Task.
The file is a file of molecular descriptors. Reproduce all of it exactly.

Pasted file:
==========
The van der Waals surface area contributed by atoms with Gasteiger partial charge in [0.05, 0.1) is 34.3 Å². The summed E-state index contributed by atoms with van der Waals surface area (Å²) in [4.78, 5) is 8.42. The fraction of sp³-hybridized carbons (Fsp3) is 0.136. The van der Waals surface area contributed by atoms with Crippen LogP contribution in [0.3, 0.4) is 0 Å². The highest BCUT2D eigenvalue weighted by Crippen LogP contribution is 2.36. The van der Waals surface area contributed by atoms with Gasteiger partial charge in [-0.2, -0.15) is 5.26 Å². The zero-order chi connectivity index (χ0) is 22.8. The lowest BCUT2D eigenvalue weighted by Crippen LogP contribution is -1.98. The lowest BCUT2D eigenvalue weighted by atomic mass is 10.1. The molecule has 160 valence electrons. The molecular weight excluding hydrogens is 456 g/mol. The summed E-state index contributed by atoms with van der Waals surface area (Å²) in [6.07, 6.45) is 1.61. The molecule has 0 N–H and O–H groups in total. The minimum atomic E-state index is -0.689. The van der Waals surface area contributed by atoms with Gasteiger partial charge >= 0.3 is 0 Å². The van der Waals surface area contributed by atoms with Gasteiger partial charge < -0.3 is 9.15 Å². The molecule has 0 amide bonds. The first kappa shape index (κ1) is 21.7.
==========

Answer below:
The van der Waals surface area contributed by atoms with Gasteiger partial charge in [0.05, 0.1) is 34.3 Å². The summed E-state index contributed by atoms with van der Waals surface area (Å²) in [4.78, 5) is 8.42. The fraction of sp³-hybridized carbons (Fsp3) is 0.136. The van der Waals surface area contributed by atoms with Crippen LogP contribution in [0.3, 0.4) is 0 Å². The highest BCUT2D eigenvalue weighted by Crippen LogP contribution is 2.36. The van der Waals surface area contributed by atoms with Gasteiger partial charge in [-0.2, -0.15) is 5.26 Å². The zero-order chi connectivity index (χ0) is 22.8. The lowest BCUT2D eigenvalue weighted by Crippen LogP contribution is -1.98. The lowest BCUT2D eigenvalue weighted by atomic mass is 10.1. The molecule has 160 valence electrons. The molecular weight excluding hydrogens is 456 g/mol. The summed E-state index contributed by atoms with van der Waals surface area (Å²) in [6.07, 6.45) is 1.61. The molecule has 0 N–H and O–H groups in total. The minimum atomic E-state index is -0.689. The van der Waals surface area contributed by atoms with Gasteiger partial charge >= 0.3 is 0 Å². The van der Waals surface area contributed by atoms with Gasteiger partial charge < -0.3 is 9.15 Å². The molecule has 0 amide bonds. The first kappa shape index (κ1) is 21.7.